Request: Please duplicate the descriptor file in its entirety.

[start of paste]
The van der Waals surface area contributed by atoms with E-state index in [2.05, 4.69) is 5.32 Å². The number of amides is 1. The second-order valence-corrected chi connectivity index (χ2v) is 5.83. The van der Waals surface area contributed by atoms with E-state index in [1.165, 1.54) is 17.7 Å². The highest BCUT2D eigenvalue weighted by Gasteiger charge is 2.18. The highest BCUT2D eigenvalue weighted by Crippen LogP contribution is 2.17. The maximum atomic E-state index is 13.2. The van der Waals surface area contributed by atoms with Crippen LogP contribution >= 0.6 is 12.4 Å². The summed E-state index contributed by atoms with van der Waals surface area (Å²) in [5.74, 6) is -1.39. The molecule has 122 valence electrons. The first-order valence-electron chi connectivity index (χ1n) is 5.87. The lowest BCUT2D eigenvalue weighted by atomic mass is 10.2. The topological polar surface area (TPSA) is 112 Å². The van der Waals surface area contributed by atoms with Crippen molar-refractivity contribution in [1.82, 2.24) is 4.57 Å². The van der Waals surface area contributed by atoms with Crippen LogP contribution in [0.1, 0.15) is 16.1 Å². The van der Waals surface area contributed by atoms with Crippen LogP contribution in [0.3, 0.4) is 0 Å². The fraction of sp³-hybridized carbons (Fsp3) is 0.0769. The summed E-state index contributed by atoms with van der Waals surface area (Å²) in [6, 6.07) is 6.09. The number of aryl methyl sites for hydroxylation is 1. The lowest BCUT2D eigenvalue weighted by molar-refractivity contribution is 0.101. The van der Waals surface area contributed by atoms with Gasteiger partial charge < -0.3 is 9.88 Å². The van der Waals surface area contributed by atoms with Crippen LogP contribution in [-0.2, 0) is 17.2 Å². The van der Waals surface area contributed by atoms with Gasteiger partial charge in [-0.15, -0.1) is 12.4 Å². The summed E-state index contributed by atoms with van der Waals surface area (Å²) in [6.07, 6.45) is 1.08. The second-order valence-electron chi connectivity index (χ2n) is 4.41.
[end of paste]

The van der Waals surface area contributed by atoms with E-state index in [2.05, 4.69) is 5.32 Å². The number of amides is 1. The second-order valence-corrected chi connectivity index (χ2v) is 5.83. The van der Waals surface area contributed by atoms with E-state index in [1.165, 1.54) is 17.7 Å². The highest BCUT2D eigenvalue weighted by Gasteiger charge is 2.18. The highest BCUT2D eigenvalue weighted by Crippen LogP contribution is 2.17. The maximum atomic E-state index is 13.2. The van der Waals surface area contributed by atoms with Crippen LogP contribution >= 0.6 is 12.4 Å². The summed E-state index contributed by atoms with van der Waals surface area (Å²) in [5.74, 6) is -1.39. The molecule has 122 valence electrons. The first-order valence-electron chi connectivity index (χ1n) is 5.87. The lowest BCUT2D eigenvalue weighted by atomic mass is 10.2. The topological polar surface area (TPSA) is 112 Å². The van der Waals surface area contributed by atoms with Crippen molar-refractivity contribution in [1.82, 2.24) is 4.57 Å². The van der Waals surface area contributed by atoms with Crippen LogP contribution in [0.1, 0.15) is 16.1 Å². The van der Waals surface area contributed by atoms with Crippen LogP contribution in [0.3, 0.4) is 0 Å². The fraction of sp³-hybridized carbons (Fsp3) is 0.0769. The summed E-state index contributed by atoms with van der Waals surface area (Å²) in [6, 6.07) is 6.09. The number of aryl methyl sites for hydroxylation is 1. The lowest BCUT2D eigenvalue weighted by molar-refractivity contribution is 0.101. The van der Waals surface area contributed by atoms with Gasteiger partial charge < -0.3 is 9.88 Å². The van der Waals surface area contributed by atoms with Crippen LogP contribution in [-0.2, 0) is 17.2 Å². The van der Waals surface area contributed by atoms with Gasteiger partial charge in [-0.15, -0.1) is 12.4 Å². The summed E-state index contributed by atoms with van der Waals surface area (Å²) in [6.07, 6.45) is 1.08. The second-order valence-electron chi connectivity index (χ2n) is 4.41.